August 7, 2011 |
View Boothbay Harbor, Maine in a larger map Reporting from Boothbay Harbor, Maine Early morning in a kayak on Linekin Bay. My paddle goes plash-plash. A gull gives me the hairy eyeball to warn me away from its nest. Across the water on the peninsula that ends at Ocean Point, a woman sits like a statue on a dock. I round Cabbage Island in pure, clear sunshine, no wind. The vessel rocks gently. That's summertime on the coast of Maine the way I remember it from a childhood vacation many years ago. But that's not the way I found it when I arrived for a long weekend at Linekin Bay Resort late last summer.
August 2, 2011 |
It was only three weeks before summer camp was to begin that Gricel Mendoza, program director of the Boys & Girls Clubs of Huntington Valley, broke the news to Taylor Evans: She was one of the 15 members chosen to attend a weeklong session at Pathfinder Ranch. The 13-year-old's freckled face lighted up with delight. "Yay!" she exclaimed, reaching over to hug Mendoza. "Thank you!" "It's been so hard for me to keep this from her," said her mother, Toni Mickelson. She had known about the news earlier but kept silent so that Taylor could personally hear it from the club's staff members.
July 28, 2011 |
The Painted Turtle camp in Lake Hughes affords two preteens with hemophilia the chance to have fun. Kirin and Bailey Heftye are both handsome, healthy-looking preteen boys. Under a shaded area at an El Monte Starbucks, they frequently interrupt each other to discuss their favorite activities at summer camp. But they are not your typical 12-year-old kids, nor is the camp they attend each year your average summer camp. Kirin and Bailey are twins, and the camp they look forward to attending in early August is the Painted Turtle at Lake Hughes . It's a camp for children affected by serious health conditions including hemophilia, a lifelong, inherited bleeding disorder caused by low or nonexistent levels of blood-clotting protein.
July 25, 2011 |
Santiago Burgos has many fond memories of summer camp, but he most distinctly remembers the campfires. Every night over the crackle of the fire, all the campers would burst out in songs together. "In camp, everyone just sings out loud," Santiago said. "Not everyone can sing, but they can shout. It's such an open environment. " The 16-year-old junior at Dr. Olga Mohan High School in L.A., mellow-eyed with dark, longish hair that curls down to his collar, calls himself a shy individual who was once afraid to open up to people.
July 23, 2011 |
Norwegians turned to their churches Saturday to try to find comfort in the aftermath of twin attacks that took the lives of at least 92 people, many of them teenagers, and left citizens of this typically calm Scandinavian country in disbelief. Bishop Laila Riksaasen Dahl of the Church of Norway diocese in Tunsberg, along with other clergy, met with survivors and relatives of those slain when a gunman went on a rampage at a youth camp on Utoya Island. Riksaasen Dahl told the Norwegian daily Aftenposten that many of the young people had seen close friends gunned down, or had themselves been victims of the shooting.
July 22, 2011 |
A horrific shooting rampage at a youth summer camp left at least 80 people dead as Norway reeled from apparently related terrorist attacks in a nation long known as the home of the Nobel Peace Prize. In addition to the shooting at a youth camp attended by hundreds on the island of Utoya, a massive bomb exploded in downtown Oslo, killing seven and injuring dozens. Police director Oystein Maeland told reporters early Saturday they had discovered many more victims after initially reporting the death toll at 10, the Associated Press reported.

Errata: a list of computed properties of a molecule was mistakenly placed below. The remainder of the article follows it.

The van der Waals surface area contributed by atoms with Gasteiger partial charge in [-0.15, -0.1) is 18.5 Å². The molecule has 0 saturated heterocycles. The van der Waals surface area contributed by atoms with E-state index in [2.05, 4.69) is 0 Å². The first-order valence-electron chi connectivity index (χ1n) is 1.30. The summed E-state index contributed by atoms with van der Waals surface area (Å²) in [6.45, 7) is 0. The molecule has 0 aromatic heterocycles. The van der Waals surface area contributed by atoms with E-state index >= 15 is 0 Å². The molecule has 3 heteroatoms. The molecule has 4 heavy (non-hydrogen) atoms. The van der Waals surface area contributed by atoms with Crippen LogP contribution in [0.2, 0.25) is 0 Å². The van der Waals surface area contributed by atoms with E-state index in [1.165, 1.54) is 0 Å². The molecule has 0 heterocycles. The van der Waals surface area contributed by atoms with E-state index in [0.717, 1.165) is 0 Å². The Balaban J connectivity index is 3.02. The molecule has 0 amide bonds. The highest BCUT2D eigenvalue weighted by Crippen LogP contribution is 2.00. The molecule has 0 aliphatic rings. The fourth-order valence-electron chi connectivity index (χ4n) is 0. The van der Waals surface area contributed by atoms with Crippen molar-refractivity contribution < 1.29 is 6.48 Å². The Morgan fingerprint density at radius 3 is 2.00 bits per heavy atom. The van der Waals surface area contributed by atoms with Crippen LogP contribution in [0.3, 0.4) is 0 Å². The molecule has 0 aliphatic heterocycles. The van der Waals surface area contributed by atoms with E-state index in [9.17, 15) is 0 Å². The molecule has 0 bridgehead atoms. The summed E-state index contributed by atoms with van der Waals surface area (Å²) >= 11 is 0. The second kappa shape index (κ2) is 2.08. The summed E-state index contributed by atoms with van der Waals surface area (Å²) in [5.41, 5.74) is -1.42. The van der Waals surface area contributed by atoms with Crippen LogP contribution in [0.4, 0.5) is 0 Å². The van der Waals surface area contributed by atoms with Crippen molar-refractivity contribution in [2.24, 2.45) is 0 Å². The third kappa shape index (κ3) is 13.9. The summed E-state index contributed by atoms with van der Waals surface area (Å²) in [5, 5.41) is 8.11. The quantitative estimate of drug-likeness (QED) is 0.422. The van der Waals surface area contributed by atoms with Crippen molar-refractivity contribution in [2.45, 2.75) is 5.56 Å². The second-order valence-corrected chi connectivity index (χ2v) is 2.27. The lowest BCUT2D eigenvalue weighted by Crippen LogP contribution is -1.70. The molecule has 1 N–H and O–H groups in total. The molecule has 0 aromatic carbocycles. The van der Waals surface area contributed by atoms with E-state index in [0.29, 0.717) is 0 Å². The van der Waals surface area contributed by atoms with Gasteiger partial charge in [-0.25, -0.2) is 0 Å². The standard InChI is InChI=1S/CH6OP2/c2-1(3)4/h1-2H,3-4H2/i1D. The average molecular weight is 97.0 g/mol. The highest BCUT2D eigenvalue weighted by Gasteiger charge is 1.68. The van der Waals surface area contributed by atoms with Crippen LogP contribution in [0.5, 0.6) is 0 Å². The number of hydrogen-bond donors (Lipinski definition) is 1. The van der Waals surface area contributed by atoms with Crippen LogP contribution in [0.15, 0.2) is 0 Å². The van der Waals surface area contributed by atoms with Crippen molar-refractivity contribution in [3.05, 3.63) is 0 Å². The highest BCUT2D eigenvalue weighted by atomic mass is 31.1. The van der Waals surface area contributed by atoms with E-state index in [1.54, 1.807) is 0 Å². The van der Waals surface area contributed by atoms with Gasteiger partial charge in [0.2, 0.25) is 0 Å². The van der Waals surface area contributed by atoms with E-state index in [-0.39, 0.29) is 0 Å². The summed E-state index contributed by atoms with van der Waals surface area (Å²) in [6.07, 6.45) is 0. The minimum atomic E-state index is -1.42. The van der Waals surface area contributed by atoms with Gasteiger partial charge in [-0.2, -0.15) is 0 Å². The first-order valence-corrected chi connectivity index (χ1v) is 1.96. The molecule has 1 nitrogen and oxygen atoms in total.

July 21, 2011 |
As 17-year-old Baby Hernandez walked through the corridors of Hope Street Family Center in downtown Los Angeles, she felt tingles of nostalgia. "I remember a lot of things here," Baby said, sharing a knowing smile with her mother, Elvia Gonzalez. Baby and her 15-year-old brother, Angel, grew up crawling and running along these brightly lighted hallways decorated with colorful artworks by kids. "I still remember when Elvia first came to us as a teenager," said Sherrie Segovia, mental health coordinator of Hope Street Family Center, a community outreach benefit program of California Hospital Medical Center that provides services such as child care, literacy programs and family support for working families downtown.
July 12, 2011 |
Defenseman Derek Forbort , the Kings' 2010 first-round draft pick, was so eager to attend their summer development camp that he paid his way and shelled out for his hotel and meals. He had to do all that, actually, because he plans to return for a second season at the University of North Dakota and NCAA rules prohibit players from taking any extra benefits. "It kind of stinks," he said of paying all the bills, "but it's worth being here. It's good to get a little better taste of what the pro game is like and trying to adjust to it. " The 19-year-old from Duluth, Minn., was the tallest player at the two-day development camp, which ended on-ice activities Tuesday with a scrimmage and intensive practice in El Segundo.
July 11, 2011 |
For the light-scoring Kings, having the leading scorer of the Ontario Hockey League and the top scorer in Canada's major junior leagues on the ice at the Toyota Sports Center on Monday was a little bit like Christmas in July. The first scrimmage of the Kings' summer development camp was a big day for right wing Tyler Toffoli , who led the OHL with 108 points last season, and right wing Linden Vey , who led the three major junior leagues with 116 points. Each took a step forward last season and both want to use this camp to get noticed and get a step closer to the NHL. "You just want to come in here and show the progress you've been making," said Toffoli, the 47th overall pick in the 2010 entry draft.